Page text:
Following the airing of Lifetime’s six-part docuseries, “Surviving R. Kelly,” — which describes decades of emotional, physical, and sexual abuse he allegedly perpetrated against Black girls and women — many of Kelly’s fans and supporters continue to rally around the singer-songwriter and even place blame on his accusers for being “fast.”
This is not surprising. Studies have shown that Black girls, women, and non-binary people are hyper-vulnerable to abuse. About 22 percent of Black women in the United States have experienced rape — and Black women are killed at a higher rate than any other group of women. A 2015 survey of Black trans and non-binary individuals found that 53 percent have experienced sexual violence, and 56 percent have experienced domestic violence. At least 16 Black trans people were reportedly murdered in 2018 alone.
When abuse occurs, they are less likely to be believed and supported. A report published by Georgetown Law Center found that “adults view Black girls as less innocent and more adult-like than their white peers.” Black girls are perceived to be more independent, more knowledgeable about sex, and in less need of protection.
The same perception follows them into adulthood. A juror from Kelly’s 2008 child pornography trial, where Kelly was acquitted, said that he did not believe testimony from Black women because of how they dressed and “the way they act.”
These perceptions boil down to a disturbing reality: Black women, girls, and non-binary people are seldom seen as victims. Instead, they are seen as deserving of harm or unable to be harmed. This perpetuates a long legacy of impunity for violence against Black women, girls, and non-binary people.
Because Black women and girls have historically been dehumanized, considered unrapeable, and left without legal recourse, they become easier targets for abuse and are more reluctant to come forward. Daniel Holtzclaw, a former Oklahoma City police officer convicted of sexual violence in 2015, specifically targeted low-income Black women because he thought they were less likely to be believed.
The silencing of and structural biases against Black women, girls, and non-binary people can have devastating consequences — including the incarceration of survivors themselves.
In 2004, Tondalo Hall was a 20-year-old mother of three when her abusive boyfriend injured two of their children. Tondalo was sentenced to 30 years for “failing to protect” her children from abuse, even though Tondalo did not injure her children and was not present when the abuse occurred. The actual abuser spent two years in jail and eight years on probation.
The ACLU of Oklahoma has sought post-conviction relief for Tondalo, but she remains behind bars — 15 years later. Data on failure-to-protect convictions in Oklahoma show that Black women are incarcerated for failing to protect at a rate of 214.1 percent, reflecting rampant racial and gender-biased policing.
When Black survivors of abuse defend themselves, they, too, are at risk of incarceration.
Cyntoia Brown was only 16 years old when she shot and killed a man who picked her up for sex. Cyntoia said that she feared for her life when the 43-year-old man took her back to his home and showed her his gun collection. At her trial, the prosecution argued that Cyntoia’s motive was robbery, not self-defense. Cyntoia was tried as an adult and sentenced to life in prison, with no chance for parole until she served 51 years. Earlier this month, Tennessee’s outgoing governor, Bill Haslam, commuted Cyntoia’s sentence after an extensive clemency campaign by local and national advocates. She will be released on parole in August after serving 15 years behind bars.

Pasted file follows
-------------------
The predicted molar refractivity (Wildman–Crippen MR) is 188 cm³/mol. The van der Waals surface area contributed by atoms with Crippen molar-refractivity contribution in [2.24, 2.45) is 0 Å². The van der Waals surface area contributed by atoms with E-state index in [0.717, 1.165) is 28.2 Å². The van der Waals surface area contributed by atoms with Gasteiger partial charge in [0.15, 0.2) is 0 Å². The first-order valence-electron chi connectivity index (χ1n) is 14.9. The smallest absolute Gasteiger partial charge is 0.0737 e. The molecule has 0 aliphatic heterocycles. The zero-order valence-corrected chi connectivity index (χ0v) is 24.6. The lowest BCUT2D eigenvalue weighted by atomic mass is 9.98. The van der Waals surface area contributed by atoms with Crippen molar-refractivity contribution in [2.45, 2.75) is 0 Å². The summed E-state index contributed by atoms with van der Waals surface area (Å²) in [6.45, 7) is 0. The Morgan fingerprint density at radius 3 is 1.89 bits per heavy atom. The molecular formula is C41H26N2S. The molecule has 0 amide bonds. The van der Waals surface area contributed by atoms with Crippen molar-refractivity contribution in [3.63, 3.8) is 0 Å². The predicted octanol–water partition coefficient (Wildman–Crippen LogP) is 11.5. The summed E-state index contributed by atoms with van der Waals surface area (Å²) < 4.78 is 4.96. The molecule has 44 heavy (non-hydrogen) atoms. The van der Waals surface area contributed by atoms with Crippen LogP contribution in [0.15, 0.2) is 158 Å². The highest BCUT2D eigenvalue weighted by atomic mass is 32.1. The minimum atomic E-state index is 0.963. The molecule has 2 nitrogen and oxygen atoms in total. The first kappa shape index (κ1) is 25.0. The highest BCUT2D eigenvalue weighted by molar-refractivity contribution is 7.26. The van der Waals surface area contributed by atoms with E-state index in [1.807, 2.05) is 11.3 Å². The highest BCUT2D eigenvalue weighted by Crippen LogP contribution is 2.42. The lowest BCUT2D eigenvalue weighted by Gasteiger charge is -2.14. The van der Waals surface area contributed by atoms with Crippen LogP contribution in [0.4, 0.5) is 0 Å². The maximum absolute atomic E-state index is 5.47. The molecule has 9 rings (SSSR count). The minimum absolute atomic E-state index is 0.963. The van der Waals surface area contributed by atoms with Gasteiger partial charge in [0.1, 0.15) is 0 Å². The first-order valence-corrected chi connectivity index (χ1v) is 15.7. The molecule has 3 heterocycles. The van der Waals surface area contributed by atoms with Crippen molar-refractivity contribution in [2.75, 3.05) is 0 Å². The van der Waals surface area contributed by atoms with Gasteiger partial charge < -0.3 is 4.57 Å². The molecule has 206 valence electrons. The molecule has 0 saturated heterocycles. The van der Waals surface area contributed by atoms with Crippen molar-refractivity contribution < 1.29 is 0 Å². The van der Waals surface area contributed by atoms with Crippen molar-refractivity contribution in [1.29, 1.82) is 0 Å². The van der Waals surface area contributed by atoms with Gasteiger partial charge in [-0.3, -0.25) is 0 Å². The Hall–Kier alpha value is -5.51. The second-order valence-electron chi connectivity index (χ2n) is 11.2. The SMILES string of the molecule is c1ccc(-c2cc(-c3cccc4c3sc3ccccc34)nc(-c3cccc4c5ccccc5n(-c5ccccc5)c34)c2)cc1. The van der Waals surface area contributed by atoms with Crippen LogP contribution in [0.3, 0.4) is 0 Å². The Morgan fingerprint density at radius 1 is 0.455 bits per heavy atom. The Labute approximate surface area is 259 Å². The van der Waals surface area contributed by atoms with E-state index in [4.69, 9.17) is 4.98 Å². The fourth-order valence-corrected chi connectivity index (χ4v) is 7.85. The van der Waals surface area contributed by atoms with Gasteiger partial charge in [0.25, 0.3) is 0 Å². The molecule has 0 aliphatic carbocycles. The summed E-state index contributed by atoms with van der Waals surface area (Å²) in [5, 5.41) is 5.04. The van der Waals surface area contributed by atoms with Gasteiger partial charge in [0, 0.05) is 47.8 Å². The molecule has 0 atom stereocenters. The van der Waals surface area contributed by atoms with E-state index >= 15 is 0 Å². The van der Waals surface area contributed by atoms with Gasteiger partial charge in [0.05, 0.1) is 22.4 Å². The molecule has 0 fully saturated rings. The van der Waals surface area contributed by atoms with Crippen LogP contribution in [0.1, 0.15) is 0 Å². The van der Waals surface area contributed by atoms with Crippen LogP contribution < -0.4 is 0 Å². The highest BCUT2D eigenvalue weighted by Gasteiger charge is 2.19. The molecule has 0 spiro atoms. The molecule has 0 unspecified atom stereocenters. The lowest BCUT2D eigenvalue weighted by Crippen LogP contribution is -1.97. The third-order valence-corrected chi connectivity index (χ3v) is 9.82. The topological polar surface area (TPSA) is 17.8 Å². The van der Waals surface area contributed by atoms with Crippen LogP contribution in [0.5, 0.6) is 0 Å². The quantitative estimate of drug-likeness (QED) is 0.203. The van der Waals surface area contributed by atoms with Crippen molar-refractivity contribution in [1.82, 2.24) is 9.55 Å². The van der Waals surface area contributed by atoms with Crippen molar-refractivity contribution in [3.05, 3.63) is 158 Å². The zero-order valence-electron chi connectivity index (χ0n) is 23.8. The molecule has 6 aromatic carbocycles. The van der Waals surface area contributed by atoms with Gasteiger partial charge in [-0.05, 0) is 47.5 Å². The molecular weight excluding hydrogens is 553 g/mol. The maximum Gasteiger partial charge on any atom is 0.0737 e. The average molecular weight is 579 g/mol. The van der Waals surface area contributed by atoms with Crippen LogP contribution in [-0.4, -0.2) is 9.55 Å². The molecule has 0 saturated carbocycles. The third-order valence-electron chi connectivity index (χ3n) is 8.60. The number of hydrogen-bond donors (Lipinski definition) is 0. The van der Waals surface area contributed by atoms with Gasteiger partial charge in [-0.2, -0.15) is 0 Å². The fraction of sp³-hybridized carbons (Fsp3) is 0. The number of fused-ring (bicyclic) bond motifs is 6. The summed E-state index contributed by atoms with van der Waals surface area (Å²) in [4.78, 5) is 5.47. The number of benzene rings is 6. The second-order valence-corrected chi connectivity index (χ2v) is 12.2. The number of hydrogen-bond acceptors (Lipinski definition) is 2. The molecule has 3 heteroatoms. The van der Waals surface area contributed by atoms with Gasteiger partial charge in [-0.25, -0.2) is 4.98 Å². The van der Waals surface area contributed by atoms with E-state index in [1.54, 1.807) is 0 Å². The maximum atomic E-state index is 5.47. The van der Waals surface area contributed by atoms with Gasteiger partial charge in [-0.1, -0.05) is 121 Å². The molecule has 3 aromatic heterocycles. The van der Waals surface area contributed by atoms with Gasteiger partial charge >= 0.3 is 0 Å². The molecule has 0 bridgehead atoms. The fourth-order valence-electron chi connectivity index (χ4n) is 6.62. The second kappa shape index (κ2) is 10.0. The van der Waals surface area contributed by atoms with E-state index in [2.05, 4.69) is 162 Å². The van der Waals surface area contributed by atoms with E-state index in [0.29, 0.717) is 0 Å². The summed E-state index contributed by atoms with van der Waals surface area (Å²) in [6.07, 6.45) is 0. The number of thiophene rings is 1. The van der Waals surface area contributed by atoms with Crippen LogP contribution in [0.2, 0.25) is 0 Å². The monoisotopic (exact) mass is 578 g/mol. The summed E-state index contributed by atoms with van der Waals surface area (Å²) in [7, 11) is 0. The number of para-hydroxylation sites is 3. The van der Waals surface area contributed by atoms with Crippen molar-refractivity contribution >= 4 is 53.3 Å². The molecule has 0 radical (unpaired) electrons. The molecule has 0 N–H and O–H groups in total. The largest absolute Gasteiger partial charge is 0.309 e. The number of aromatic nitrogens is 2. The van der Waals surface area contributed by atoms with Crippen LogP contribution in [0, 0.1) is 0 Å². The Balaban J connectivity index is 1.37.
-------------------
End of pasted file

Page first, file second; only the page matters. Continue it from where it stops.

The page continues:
Alexis Martin was only 15 years old when she was accused of setting up a robbery that led to the death of her exploiter, a 32-year-old man who forced her into the drug and sex trade. Even though she was not directly involved in the death of her abuser, she was tried as an adult and sentenced to 21 years to life in prison in 2015. Advocates have pushed for the application of Ohio’s Safe Harbor law and for clemency. Former Ohio Gov. John Kasich did not include Alexis on his final list of commutations and pardons before the end of his term.
Although Cyntoia and Alexis are survivors of sexual violence and sexual exploitation, they were both tried as adults and funneled into the criminal legal system for actions directly related to their exploitation. Despite their age and circumstances, juries found them culpable, less innocent, and in need of less protection.
Black trans women and non-binary people are also incarcerated for surviving violence. Take CeCe McDonald, for example. One night in 2011, CeCe and her friends were confronted by a group of white men and women, who hurled transphobic and racist insults at them. An altercation ensued and in self-defense, CeCe accidentally stabbed one of her attackers in the chest. Despite facing multiple attackers, CeCe was the only person arrested that night.
She later accepted a guilty plea offer and was sentenced to 41 months in a Minnesota men’s prison. After a nationwide defense campaign, CeCe was released 19 months into her sentence. CeCe’s story illustrates the intersecting oppressions of misogynoir and transphobia.
While rape culture and misogyny pervade our society and impact all survivors of violence, it is clear that Black women, girls, and non-binary people face additional biases and are disproportionately met with severe punishment. Organizations such as Survived and Punished have been elevating the stories of criminalized survivors and advocating for their release. It is imperative that Black survivors receive the love and support necessary to heal and rebuild —not suspicion and a cage.